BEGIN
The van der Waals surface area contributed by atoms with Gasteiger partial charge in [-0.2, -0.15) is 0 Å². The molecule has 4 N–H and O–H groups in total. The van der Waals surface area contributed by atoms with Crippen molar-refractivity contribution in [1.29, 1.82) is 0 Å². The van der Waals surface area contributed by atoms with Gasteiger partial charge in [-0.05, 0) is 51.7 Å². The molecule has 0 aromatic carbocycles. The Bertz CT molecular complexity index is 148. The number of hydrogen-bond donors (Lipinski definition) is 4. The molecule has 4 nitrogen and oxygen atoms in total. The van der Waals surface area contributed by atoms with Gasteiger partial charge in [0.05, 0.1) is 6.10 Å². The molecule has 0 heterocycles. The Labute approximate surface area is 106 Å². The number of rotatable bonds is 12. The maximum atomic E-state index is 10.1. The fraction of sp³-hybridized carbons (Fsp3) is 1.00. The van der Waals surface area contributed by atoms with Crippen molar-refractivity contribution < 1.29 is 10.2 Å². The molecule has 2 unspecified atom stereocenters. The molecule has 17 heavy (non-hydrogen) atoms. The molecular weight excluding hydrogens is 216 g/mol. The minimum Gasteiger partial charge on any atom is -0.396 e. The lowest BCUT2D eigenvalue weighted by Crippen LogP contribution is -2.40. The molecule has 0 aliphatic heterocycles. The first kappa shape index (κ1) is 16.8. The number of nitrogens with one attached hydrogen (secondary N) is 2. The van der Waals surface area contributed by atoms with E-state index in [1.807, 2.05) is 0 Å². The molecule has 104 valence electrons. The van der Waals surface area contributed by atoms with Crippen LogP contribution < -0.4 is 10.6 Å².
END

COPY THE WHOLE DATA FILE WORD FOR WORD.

The van der Waals surface area contributed by atoms with Gasteiger partial charge in [-0.2, -0.15) is 0 Å². The molecule has 4 N–H and O–H groups in total. The van der Waals surface area contributed by atoms with Crippen molar-refractivity contribution in [1.29, 1.82) is 0 Å². The van der Waals surface area contributed by atoms with Gasteiger partial charge in [-0.05, 0) is 51.7 Å². The molecule has 0 aromatic carbocycles. The Bertz CT molecular complexity index is 148. The number of hydrogen-bond donors (Lipinski definition) is 4. The molecule has 4 nitrogen and oxygen atoms in total. The van der Waals surface area contributed by atoms with Gasteiger partial charge in [0.05, 0.1) is 6.10 Å². The molecule has 0 heterocycles. The Labute approximate surface area is 106 Å². The number of rotatable bonds is 12. The maximum atomic E-state index is 10.1. The fraction of sp³-hybridized carbons (Fsp3) is 1.00. The van der Waals surface area contributed by atoms with Crippen molar-refractivity contribution < 1.29 is 10.2 Å². The molecule has 2 unspecified atom stereocenters. The molecule has 17 heavy (non-hydrogen) atoms. The molecular weight excluding hydrogens is 216 g/mol. The minimum Gasteiger partial charge on any atom is -0.396 e. The lowest BCUT2D eigenvalue weighted by Crippen LogP contribution is -2.40. The molecule has 0 aliphatic heterocycles. The first kappa shape index (κ1) is 16.8. The number of nitrogens with one attached hydrogen (secondary N) is 2. The van der Waals surface area contributed by atoms with E-state index in [1.807, 2.05) is 0 Å². The molecule has 104 valence electrons. The van der Waals surface area contributed by atoms with Crippen LogP contribution < -0.4 is 10.6 Å².